Bluefield Daily Telegraph, Bluefield, WV

National and World

September 12, 2012

Be on the lookout for tainted ricotta cheese

WASHINGTON (AP) — The federal Centers for Disease Control and Prevention says ricotta cheese tainted with listeria bacteria is linked to 14 illnesses and at least one death.

The imported Italian ricotta salata cheese distributed by Forever Cheese, Inc., of New York is linked to illnesses in 11 states and the District of Columbia. Forever Cheese issued a recall of one lot— 800 wheels of ricotta salata, or roughly 4,800 pounds — on Monday.

The cheese was distributed to retail stores and restaurants in California, Colorado, District of Columbia, Florida, Georgia, Illinois, Indiana, Massachusetts, Maryland, Maine, Montana, New Jersey, New Mexico, New York, Ohio, Oregon, Pennsylvania, Virginia and Washington between June 20 and August 9.

Jeff DiMeo of Forever Cheese said the recalled Frescolina brand ricotta salata cheese is from one batch manufactured in Italy's Puglia region but would not name the Italian company that manufactured it. The Food and Drug Administration identified the outbreak strain of Listeria monocytogenes bacteria in an uncut sample of the cheese.

Most people who consumed the cheese would not know where it came from because it was distributed in large wheels for retailers or restaurants to break down into smaller servings or packages. Ricotta salata is a salty, white cheese made from pasteurized sheep's milk. It is not the same as soft ricotta cheese sold in tubs and used to make lasagna.

DiMeo said he would generally advise his customers not to hold on to the cheese for more than 30 days. The CDC, however, said the ricotta can have up to a four-month shelf life, so some consumers may still have it in their homes. The company and the government advised consumers who may still have the cheese to ask retailers where it came from or just throw it out to be safe.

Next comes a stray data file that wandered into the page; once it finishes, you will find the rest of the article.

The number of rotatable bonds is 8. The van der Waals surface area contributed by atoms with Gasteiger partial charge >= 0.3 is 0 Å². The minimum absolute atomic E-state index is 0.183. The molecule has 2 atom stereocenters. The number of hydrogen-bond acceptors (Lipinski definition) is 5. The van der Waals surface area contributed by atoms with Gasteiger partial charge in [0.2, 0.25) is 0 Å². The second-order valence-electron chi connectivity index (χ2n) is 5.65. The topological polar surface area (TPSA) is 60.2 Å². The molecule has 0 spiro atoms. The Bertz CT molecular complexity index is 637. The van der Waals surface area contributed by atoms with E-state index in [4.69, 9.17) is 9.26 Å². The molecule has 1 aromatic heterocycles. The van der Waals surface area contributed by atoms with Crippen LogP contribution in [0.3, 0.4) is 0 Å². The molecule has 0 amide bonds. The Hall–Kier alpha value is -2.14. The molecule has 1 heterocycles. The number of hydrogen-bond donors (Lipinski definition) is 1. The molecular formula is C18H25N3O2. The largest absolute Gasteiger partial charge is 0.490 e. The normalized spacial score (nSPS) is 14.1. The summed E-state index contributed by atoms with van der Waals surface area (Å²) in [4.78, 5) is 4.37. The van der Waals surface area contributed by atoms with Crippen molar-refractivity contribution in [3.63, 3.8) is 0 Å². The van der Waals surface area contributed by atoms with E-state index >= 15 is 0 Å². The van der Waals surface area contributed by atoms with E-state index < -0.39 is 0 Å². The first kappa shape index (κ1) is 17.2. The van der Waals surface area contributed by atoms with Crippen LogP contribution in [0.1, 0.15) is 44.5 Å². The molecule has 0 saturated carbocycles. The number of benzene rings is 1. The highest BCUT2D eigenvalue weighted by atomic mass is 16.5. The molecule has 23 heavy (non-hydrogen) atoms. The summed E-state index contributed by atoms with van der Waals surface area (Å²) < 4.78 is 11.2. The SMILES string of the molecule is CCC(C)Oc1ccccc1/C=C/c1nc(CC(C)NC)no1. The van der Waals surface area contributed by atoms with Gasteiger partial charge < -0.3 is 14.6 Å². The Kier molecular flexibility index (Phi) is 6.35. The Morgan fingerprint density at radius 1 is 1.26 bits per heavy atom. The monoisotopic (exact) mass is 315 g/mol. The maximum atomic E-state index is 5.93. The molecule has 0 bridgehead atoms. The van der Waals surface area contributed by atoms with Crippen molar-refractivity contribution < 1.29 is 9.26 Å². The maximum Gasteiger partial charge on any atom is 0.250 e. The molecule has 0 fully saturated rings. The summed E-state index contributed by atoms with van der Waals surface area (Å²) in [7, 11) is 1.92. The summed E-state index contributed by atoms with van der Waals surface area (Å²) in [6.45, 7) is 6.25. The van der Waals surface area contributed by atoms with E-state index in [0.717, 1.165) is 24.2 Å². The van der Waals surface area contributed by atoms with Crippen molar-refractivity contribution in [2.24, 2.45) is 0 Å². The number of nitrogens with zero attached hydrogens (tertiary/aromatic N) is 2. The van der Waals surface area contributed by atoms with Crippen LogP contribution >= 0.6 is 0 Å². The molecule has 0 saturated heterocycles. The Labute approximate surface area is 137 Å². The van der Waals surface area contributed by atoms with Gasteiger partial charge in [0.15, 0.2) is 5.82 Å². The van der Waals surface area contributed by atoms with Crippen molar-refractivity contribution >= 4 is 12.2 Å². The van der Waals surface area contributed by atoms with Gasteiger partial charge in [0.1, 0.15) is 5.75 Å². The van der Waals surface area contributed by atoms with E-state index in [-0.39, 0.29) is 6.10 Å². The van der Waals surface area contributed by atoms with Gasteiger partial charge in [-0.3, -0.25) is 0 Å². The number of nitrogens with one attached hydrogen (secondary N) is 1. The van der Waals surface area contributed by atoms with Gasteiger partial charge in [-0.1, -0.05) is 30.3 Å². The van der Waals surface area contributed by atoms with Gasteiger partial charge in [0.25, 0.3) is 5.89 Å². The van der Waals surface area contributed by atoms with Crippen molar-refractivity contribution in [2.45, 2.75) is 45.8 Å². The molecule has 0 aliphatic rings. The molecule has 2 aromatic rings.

Listeria is rare but deadlier than well-known pathogens such as salmonella and E. coli. It is most dangerous to pregnant women, the elderly and others with compromised immune systems.

Text Only
National and World
Local News
AP Video
Amid Drought, UCLA Sees Only Water Texas Scientists Study Ebola Virus Smartphone Powered Paper Plane Debuts at Airshow Air Force: Stowaway Triggers Security Review Minnesota Fire Engulfs Home, Two Garages Southern Accent Reduction Class Cancelled in TN Obama Chides House GOP for Pursuing Lawsuit New Bill Aims to Curb Sexual Assault on Campus 3Doodler Bring 3-D Printing to Your Hand Six PA Cops Indicted for Robbing Drug Dealers Officials Unsure of UCLA Flood Repair Date At Least 20 Chikungunya Cases in New Jersey Raw: Obama Eats Ribs in Kansas City Broken Water Main Floods UCLA Raw: Japanese Soldiers Storm Beach in Exercises In Virginia, the Rise of a New Space Coast Two Women Narrowly Avoid Being Hit by Train NCAA Settles Head-injury Suit, Will Change Rules Jury Awards Ventura $1.8M in Defamation Case Crayola Announces Family Attraction in Orlando
Sister Newspapers' News